World Citizen: The 10 Stories of 2011 that Changed the World

World Citizen: The 10 Stories of 2011 that Changed the World

It's too soon to know how the events of this fast-fading year will ultimately reshape our world, but the upheaval we witnessed in 2011 will most assuredly keep future historians ponderously occupied. Indeed, it was a year of uprooting, breaking up and tilling the geopolitical soil -- a year that will have mattered in many ways, many of which we don't yet fully understand, but that clearly represent a turning point. Ten events in particular reshaped the global landscape in 2011.

The Arab Uprisings. The spark lit by Tunisian food vendor Mohammed Bouazizi at the end of 2010 set much of the Arab world alight, and the events that followed threatened to tear apart the political and military alliances that had held the Middle East order in place for decades. The region that had seemed most immune to change, with nearly two dozen dictators in what looked like firm control of their countries, erupted in a chain reaction of popular revolutions. The first to fall, in January, was then-Tunisian President Zine el Abidine Ben Ali, and the success of the Tunisian revolution electrified the long-repressed people of the region. Before long, Egyptian President Hosni Mubarak -- Washington and Israel's closest friend in the Arab world -- was overthrown. NATO then helped push out Libyan dictator Moammar Gadhafi, and now countless other despots found themselves under pressure.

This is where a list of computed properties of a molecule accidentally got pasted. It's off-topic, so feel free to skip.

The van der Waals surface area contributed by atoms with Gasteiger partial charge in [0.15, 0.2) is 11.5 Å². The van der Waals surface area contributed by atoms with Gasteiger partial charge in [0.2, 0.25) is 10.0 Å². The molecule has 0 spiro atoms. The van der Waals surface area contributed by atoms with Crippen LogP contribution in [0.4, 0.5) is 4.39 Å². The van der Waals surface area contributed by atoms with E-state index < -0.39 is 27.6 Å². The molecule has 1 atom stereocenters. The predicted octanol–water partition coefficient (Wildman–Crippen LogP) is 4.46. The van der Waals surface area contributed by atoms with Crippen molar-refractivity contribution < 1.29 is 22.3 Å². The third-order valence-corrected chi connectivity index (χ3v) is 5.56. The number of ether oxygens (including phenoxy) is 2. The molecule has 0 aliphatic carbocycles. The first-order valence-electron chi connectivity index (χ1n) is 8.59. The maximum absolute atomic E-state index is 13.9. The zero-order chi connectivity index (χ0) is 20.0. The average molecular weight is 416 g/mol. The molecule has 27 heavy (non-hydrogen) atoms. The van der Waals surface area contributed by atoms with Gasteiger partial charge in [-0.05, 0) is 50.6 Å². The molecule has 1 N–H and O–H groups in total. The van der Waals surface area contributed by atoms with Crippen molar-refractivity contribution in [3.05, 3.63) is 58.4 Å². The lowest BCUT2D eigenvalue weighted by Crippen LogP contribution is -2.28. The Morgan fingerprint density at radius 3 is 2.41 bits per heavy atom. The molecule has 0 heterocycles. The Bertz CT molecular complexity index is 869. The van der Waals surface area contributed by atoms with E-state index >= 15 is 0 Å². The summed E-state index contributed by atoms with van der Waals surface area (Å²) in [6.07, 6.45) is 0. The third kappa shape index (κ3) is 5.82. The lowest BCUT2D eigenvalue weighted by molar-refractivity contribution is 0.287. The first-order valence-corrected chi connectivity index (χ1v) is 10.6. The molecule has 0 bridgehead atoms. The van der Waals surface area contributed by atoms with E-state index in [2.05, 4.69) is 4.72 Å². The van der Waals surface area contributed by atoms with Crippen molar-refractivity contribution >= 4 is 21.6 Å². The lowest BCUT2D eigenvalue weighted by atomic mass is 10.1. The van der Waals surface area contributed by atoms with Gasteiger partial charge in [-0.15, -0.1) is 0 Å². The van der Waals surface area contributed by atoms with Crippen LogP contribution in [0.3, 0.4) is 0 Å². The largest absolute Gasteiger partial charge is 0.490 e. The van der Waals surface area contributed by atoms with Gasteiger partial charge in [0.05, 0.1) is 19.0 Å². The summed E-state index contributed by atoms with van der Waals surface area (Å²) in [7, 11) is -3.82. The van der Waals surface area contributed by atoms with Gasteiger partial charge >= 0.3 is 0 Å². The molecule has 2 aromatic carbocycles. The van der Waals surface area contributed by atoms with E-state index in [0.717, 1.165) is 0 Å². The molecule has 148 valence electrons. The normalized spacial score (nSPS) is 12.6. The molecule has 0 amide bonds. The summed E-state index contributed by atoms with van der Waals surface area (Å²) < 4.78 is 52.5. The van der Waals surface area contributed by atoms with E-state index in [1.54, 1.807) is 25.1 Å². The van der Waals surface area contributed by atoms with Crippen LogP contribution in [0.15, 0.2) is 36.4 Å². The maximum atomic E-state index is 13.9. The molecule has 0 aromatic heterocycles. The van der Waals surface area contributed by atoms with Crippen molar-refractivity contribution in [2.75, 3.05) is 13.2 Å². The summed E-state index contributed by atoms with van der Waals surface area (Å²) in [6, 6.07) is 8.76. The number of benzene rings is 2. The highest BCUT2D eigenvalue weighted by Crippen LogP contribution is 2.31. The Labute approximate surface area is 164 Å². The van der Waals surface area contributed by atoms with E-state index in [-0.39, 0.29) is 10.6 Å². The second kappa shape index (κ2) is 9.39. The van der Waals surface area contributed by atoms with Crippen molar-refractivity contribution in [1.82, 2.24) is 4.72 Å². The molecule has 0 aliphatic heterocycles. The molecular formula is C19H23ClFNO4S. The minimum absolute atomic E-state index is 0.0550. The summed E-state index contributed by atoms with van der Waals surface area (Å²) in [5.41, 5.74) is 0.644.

In the Middle East, it wasn't just the West that suffered strategic losses. Iran's only friend in the Arab world, Syrian President Bashar al-Assad, saw the wrath of his people directed at him and tried to snuff it out with gunfire, killing thousands of demonstrators. His future remains a question mark for 2012.

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